Video report by ITV News Correspondent Richard Pallot
The heartbroken parents of a teenager who died after having an allergic reaction to a takeaway have called for a change in food safety laws.
Megan Lee, a nut allergy sufferer, died from an asthma attack two years ago after she ate food from the Royal Spice takeaway in Oswaldtwistle, Lancashire.
Describing the "life-shattering" experience of losing their teenage daughter, Adam and Gemma Lee told ITV News: "Megan's bedroom is still the same. Everything is where she left them because we can't come to terms with moving it."
The owner and manager of the takeaway were jailed this week after being convicted of manslaughter by gross negligence of the 15-year-old girl who suffered irreversible brain damage.
In an emotional interview with ITV News, Gemma said: "It wouldn't have mattered what they ordered regardless of what the ingredients listed, even if they were available to them they would have still come into contact with peanut protein due to their [the takeaway's] ways of working, cross contamination, nothing was stored correctly".
The teenager and her friend had ordered their food online via the Just Eat website and wrote "prawns, nuts" in the comments and notes section.
However the meal delivered which included an onion bhaji, a seekh kebab and a Peshwari naan, was later found to have the "widespread presence" of peanut protein.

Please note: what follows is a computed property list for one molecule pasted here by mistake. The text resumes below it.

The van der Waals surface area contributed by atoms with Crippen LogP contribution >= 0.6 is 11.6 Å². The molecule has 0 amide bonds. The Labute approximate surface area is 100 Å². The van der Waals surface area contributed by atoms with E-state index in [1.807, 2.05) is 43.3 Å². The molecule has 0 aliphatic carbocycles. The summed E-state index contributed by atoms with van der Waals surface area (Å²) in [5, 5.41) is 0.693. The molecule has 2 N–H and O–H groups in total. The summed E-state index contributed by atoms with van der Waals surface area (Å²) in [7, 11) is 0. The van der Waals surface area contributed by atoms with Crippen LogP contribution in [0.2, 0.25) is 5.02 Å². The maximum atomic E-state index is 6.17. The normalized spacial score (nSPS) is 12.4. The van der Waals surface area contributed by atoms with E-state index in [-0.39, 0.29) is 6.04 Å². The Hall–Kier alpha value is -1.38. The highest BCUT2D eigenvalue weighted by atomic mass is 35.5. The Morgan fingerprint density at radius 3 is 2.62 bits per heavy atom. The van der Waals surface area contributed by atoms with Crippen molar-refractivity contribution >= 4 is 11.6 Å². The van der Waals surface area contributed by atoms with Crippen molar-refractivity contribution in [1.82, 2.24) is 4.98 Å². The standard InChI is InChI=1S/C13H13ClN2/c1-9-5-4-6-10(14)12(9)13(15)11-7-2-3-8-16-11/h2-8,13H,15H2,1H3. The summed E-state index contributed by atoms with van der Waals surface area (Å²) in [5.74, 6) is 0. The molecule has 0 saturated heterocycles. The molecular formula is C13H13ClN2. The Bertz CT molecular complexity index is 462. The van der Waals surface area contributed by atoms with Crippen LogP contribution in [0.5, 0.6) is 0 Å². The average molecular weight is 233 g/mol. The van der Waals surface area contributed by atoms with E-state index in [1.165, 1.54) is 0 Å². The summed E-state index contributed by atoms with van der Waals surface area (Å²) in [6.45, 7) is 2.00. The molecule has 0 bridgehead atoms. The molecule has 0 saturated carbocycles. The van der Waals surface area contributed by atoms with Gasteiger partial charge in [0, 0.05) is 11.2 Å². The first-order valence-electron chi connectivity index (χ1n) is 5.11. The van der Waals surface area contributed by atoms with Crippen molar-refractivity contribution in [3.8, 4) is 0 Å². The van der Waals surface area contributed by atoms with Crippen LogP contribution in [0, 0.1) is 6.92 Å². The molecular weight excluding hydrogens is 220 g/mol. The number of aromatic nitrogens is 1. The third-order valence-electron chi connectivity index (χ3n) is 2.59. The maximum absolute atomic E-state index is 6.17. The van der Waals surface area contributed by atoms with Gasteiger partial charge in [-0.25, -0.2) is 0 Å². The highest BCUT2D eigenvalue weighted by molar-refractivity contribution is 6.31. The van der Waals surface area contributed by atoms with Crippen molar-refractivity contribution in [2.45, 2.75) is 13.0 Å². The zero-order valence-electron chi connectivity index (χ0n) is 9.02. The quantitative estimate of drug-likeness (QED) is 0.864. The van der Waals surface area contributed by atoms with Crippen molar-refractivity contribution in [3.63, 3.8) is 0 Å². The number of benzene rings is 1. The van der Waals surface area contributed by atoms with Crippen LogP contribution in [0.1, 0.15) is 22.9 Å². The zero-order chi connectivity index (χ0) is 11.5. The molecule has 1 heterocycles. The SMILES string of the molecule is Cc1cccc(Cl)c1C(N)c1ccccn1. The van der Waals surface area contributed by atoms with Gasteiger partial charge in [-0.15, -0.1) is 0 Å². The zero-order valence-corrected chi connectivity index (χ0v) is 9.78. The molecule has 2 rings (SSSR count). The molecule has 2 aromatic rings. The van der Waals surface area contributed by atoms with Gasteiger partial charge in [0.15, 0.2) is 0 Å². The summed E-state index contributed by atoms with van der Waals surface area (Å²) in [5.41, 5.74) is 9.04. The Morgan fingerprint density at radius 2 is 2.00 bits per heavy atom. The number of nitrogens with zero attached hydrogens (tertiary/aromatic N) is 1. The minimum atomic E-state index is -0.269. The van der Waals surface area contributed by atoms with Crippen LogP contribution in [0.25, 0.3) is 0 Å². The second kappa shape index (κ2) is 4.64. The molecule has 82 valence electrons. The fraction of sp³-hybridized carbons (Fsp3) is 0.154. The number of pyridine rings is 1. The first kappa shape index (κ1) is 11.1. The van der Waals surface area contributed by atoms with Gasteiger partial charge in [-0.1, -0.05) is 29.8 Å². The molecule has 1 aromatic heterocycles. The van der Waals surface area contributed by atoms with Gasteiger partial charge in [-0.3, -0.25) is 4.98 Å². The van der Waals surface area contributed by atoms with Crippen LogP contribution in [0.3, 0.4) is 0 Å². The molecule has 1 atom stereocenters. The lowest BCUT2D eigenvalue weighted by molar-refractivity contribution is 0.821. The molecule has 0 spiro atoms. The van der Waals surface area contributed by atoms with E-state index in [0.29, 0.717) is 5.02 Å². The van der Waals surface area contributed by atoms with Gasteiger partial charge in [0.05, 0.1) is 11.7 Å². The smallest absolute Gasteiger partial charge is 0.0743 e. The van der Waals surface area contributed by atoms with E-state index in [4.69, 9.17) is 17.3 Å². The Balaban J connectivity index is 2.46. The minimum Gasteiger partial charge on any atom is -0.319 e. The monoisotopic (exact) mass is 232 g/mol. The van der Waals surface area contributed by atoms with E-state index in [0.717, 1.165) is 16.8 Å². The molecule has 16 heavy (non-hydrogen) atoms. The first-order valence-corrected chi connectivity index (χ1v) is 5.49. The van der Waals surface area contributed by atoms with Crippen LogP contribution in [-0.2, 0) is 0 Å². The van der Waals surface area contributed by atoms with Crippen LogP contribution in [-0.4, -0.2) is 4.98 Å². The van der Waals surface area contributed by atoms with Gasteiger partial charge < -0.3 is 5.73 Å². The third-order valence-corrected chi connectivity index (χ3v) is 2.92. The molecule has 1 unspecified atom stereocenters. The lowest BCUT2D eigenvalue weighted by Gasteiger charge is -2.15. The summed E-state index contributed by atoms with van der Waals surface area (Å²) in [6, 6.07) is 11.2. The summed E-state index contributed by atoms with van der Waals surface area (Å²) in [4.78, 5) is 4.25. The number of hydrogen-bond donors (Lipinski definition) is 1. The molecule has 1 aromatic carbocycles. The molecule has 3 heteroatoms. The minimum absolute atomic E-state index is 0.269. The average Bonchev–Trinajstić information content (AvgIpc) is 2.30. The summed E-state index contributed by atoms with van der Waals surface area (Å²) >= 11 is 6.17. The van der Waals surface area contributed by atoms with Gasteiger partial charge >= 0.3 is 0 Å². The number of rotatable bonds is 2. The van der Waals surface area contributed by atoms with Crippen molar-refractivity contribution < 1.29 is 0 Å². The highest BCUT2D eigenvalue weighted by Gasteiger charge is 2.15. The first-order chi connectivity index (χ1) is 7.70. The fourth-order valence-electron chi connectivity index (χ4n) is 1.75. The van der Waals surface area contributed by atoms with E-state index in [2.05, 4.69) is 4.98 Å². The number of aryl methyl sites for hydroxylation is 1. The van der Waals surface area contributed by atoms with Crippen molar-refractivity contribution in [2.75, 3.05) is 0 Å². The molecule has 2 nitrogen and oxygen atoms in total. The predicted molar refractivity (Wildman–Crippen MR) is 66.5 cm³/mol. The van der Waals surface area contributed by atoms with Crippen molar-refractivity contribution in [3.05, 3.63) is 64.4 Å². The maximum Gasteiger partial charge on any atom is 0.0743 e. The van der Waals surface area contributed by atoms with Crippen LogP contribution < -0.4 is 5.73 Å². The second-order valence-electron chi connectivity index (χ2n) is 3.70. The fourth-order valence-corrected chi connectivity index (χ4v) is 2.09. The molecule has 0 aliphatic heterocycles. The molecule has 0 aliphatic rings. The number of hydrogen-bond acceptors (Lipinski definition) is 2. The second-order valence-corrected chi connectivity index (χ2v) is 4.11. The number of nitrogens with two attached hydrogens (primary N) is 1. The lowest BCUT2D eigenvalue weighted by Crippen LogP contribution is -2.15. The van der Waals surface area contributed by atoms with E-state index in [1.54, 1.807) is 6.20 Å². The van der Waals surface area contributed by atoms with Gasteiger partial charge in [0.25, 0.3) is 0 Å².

Describing the current food regulations in place Adam told ITV News there are "massive improvements that could be made".
"These takeaways could change ownership, so they could be using a hygiene rating for another company and the authorities are none the wiser," Gemma explained.
"I think they need to tighten their regulations up around that."
The two-week trial of both the takeaway staff heard there was a "litany of failings" in the kitchen of the Royal Spice Takeaway, including poor hygiene and no records of ingredients kept.
Five days after Megan’s death on January 1, 2017 the restaurant was immediately closed down following an inspection by Trading Standards and environmental hygiene officers.
Adam said the takeaway's staff played "Russian Roulette" with their daughter's life.
"She was extremely sensible. We never imagined that something basic to our survival, such as food, could take such a precious life," he said.
"The trust in our fellow human is tainted."
Looking ahead to what life will look like now for the family Gemma added:"We'll always live with the what if's. We'll question everything about that day and everything about what happened".